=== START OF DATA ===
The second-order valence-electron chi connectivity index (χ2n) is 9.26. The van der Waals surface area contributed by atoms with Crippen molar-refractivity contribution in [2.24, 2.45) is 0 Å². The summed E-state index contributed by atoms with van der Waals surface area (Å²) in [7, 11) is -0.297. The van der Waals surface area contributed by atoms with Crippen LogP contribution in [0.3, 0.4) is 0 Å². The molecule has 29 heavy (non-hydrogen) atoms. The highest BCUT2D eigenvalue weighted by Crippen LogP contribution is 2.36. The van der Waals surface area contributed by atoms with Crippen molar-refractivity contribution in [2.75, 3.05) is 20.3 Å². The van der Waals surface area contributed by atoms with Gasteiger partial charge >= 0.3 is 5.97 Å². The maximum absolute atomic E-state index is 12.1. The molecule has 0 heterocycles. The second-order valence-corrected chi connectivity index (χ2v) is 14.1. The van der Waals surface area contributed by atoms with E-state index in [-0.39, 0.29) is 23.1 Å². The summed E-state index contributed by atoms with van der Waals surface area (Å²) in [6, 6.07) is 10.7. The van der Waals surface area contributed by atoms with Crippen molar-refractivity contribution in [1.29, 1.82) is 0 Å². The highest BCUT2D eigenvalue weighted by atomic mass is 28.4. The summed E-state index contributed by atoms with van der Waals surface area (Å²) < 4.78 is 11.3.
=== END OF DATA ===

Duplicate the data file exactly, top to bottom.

The second-order valence-electron chi connectivity index (χ2n) is 9.26. The van der Waals surface area contributed by atoms with Crippen molar-refractivity contribution in [2.24, 2.45) is 0 Å². The summed E-state index contributed by atoms with van der Waals surface area (Å²) in [7, 11) is -0.297. The van der Waals surface area contributed by atoms with Crippen LogP contribution in [0.3, 0.4) is 0 Å². The molecule has 29 heavy (non-hydrogen) atoms. The highest BCUT2D eigenvalue weighted by Crippen LogP contribution is 2.36. The van der Waals surface area contributed by atoms with Crippen molar-refractivity contribution in [2.75, 3.05) is 20.3 Å². The van der Waals surface area contributed by atoms with Gasteiger partial charge >= 0.3 is 5.97 Å². The maximum absolute atomic E-state index is 12.1. The molecule has 0 heterocycles. The second-order valence-corrected chi connectivity index (χ2v) is 14.1. The van der Waals surface area contributed by atoms with E-state index in [-0.39, 0.29) is 23.1 Å². The summed E-state index contributed by atoms with van der Waals surface area (Å²) in [6, 6.07) is 10.7. The van der Waals surface area contributed by atoms with Crippen molar-refractivity contribution in [1.29, 1.82) is 0 Å². The highest BCUT2D eigenvalue weighted by atomic mass is 28.4. The summed E-state index contributed by atoms with van der Waals surface area (Å²) < 4.78 is 11.3.